The need for proper retirement procedures

There is a pressing need for the smaller establishments, sports bodies and organisations included, to have a crystal clear policy to handle the retirement process more graciously.

By Moni Mathews (On the ball)

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Published: Tue 28 Aug 2012, 10:13 AM

Last updated: Thu 2 Apr 2015, 11:33 PM

All that was required was a small informal meeting over lunch, tea or maybe even dinner, away from the rest of the world as far as the Vangipurappu Venkata Sai Laxman episode was concerned.

The ‘Very Very Special’ genius, as most of us will agree, should have taken the course Rahul Dravid chose. Quit when you are still on a high in the final years of a career.

That it took the greats — Laxman and Dravid — to come close to the edge of being pushed over the cliff before they called it a day was perhaps uncalled for.

All they had to do was to follow the example set by Sunil Gavaskar — go out in style unlike what happened to the Aussie great Allan Border.

All of us, sports lovers of the ‘pure kind’ want our heroes, present and past, to be shining examples. The world remembers the golden moments and not the back of a valiant knight.

Guess this happens everywhere. Employees after more than 25 years of meritorious service are seen to leave office without being given an official send-off or a simple thing such as a gift. This sort of willful negligence seems to be common practice today in tuck shop styled entities. We expect better stuff from the Board of Control for Cricket in India (BCCI), the world’s richest cricket organisation.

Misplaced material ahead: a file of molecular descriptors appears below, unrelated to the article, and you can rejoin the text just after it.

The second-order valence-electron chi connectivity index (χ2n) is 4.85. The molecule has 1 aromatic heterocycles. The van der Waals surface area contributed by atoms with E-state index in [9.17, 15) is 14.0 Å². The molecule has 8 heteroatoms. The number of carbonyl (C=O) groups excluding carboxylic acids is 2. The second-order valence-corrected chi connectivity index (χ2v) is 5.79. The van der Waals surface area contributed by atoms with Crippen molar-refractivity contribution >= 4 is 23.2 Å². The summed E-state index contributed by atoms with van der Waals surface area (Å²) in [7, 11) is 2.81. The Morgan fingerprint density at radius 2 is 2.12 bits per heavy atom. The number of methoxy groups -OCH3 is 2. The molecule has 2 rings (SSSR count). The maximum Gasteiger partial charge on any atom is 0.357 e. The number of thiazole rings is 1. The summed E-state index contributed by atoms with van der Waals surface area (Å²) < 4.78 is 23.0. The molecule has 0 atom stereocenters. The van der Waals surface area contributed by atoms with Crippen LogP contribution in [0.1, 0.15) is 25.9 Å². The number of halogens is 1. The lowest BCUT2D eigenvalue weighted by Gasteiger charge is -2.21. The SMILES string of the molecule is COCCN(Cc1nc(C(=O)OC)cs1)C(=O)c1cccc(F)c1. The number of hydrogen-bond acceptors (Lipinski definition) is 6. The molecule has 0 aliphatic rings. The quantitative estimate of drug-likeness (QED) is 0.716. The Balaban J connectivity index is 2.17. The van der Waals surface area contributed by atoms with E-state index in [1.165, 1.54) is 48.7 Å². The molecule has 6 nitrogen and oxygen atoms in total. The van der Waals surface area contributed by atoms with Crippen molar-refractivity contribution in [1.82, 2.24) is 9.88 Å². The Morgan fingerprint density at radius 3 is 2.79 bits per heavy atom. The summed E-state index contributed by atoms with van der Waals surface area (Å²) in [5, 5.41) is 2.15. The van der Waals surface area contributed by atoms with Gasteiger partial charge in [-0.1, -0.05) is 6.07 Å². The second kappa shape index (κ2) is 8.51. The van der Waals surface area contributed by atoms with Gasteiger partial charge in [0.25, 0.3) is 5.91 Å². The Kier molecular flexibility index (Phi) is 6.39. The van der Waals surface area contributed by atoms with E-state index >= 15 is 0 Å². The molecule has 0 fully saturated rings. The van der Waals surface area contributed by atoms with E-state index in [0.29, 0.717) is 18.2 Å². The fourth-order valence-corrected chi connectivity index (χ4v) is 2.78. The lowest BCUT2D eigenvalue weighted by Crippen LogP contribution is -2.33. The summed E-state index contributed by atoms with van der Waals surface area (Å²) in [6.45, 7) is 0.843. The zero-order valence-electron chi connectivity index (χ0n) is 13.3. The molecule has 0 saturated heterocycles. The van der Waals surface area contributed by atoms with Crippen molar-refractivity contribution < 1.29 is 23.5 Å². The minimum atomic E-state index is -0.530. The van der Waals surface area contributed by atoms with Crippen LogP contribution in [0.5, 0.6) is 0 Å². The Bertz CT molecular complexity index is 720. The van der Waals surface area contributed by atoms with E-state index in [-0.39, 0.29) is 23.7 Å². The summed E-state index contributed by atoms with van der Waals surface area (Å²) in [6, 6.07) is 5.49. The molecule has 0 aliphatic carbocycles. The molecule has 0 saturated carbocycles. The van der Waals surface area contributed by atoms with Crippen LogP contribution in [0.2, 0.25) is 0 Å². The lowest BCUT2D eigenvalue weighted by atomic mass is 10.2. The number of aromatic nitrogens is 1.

Sports is cruel when it comes to the realities it imposes on men and women who sacrifice so much for years. To be dropped in some acceptable way is saving grace for the many whose commitments levels are examples to follow by the next generation. The thirst for fresh hands is unquenchable but the ‘oldie’ always has something up his sleeve when the going is good.

Where the game is managed by a properly structured framework with a paid CEO and where the board is floated as a business identity in the share market, the transition gears are smoother when retirement situations come up. Elsewhere in faction ridden boards, it’s is all about ad hoc methods where whimsical people take personal relationships into account during decision making. Objectivity is lost from the very beginning here.

The least the BCCI could have done for VVS was to arrangement for a private session with one of the best stylists the game has produced, passed on what they had in store for him and got him to graciously accept their end of term initiative. Laxman, the thorough-bred gentleman that he is, would have used the opportunity to express his one last wish.

The deal was between him and the board (just the board members without the selectors) and not a third party whose opinion on the matter should have been the last thing taken into account.

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